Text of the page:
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Animal group calls on council to manage pound

An animal rescue group has asked Campaspe Shire Council if it would consider taking over management of the Campaspe Regional Animal Pound to help reduce euthanasia rates.

RENEE THOMPSON May 28, 2014 7:31am

An animal rescue group has asked Campaspe Shire Council if it would consider taking over management of the Campaspe Regional Animal Pound to help reduce euthanasia rates.

Council recently put out a tender seeking a suitably qualified contractor to manage the pound, now run by the Lost Dogs’ Home.

The tender closed May 20.

About 10 members of the Echuca Animal Rescue Service were at last Tuesday’s Campaspe Shire meeting.

EARS spokesperson Jeraldine Parker put the group’s question to council during its allocated question time.

‘‘Has the Campaspe Shire Council investigated or considered the option of operating the pound itself, utilising the large number of volunteer resources available, like that which is operating in councils like Swan Hill and Mildura and seems to be running well?’’ she asked.

Council’s formal response at the meeting was muted because the tender process had not closed.

‘‘Unfortunately further comment cannot be made under the tender process at this point in time,’’ a council spokesperson said.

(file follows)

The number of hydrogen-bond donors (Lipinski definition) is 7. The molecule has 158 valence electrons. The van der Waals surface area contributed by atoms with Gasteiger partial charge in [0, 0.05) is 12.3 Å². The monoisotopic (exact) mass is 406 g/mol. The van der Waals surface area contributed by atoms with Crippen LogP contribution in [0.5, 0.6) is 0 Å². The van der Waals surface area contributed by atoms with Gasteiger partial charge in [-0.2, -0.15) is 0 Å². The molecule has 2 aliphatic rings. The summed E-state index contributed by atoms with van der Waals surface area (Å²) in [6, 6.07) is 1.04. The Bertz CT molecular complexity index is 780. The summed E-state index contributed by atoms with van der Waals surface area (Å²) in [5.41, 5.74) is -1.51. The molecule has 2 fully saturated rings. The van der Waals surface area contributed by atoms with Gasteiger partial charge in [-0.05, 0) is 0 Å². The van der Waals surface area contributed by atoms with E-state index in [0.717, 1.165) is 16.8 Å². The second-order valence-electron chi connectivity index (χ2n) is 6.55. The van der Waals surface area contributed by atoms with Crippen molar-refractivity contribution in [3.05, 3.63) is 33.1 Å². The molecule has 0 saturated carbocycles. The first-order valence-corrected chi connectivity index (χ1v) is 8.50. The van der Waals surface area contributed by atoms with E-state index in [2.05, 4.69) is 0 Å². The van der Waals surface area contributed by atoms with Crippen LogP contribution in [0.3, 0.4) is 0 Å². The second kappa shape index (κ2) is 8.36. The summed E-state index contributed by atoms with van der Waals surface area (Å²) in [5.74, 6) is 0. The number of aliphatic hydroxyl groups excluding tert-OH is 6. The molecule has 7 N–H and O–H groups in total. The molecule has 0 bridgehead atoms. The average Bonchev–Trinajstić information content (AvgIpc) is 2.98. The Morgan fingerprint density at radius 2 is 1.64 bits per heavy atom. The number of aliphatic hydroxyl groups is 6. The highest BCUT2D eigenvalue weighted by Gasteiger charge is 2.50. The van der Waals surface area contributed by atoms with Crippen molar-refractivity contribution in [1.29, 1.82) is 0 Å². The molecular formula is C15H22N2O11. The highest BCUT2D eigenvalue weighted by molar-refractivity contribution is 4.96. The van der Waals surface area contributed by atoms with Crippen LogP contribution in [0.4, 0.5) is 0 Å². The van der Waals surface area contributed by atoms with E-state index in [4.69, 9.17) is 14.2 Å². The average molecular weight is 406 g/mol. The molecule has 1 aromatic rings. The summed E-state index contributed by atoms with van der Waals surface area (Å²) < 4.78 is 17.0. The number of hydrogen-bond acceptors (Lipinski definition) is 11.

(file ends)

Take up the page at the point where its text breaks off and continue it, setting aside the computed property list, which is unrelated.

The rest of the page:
After the meeting, Mrs Parker said the group’s interest in a council-run pound was in response to the success of recent models in Swan Hill and Mildura which had seen lower ‘‘kill rates’’ when it came to the number of euthanised animals.

She said animal rescue groups were working closely with those pounds to rehome large numbers of animals and reduce euthanasia rates significantly.

Campaspe Shire mayor Ian Maddison said council had not considered the proposal, but was ‘‘seeking understanding from Swan Hill/Mildura councils about how they do it’’.

Cr Maddison called the issue of euthanasia rates at pounds a ‘‘very emotive argument’’.

‘‘No council wants to see unnecessary euthanasia,’’ he said.

He said much of the responsibility lay with pet owners to ensure pound rates were kept down.

‘‘It’s up to all animal owners to act in a way to minimise the need to euthanase animals.’’

Shire’s chief executive Keith Baillie said council was aware of the need to fulfil ethical duties as well as legal duties.

‘‘We seek to rehouse as much as possible,’’ he said.

‘‘The reality is Campaspe Shire is a strong advocate of meeting its responsibility in this regard.

‘‘The organisations that operate in this space, like the RSPCA and Lost Dogs’ Home, are reputable organisations and are aware of these matters.’’

Council provided 2012-13 statistics which showed of 574 dogs which entered the facility for the year, 327, or 57 per cent, were returned to their owners.

A further 136 dogs (24 per cent) were rehomed and just over 19 per cent (111) were euthanised.

Of 464 cats, 35 (8 per cent) were returned to owners, 140 (30 per cent) were rehomed and 289 (62 per cent) were euthanised.

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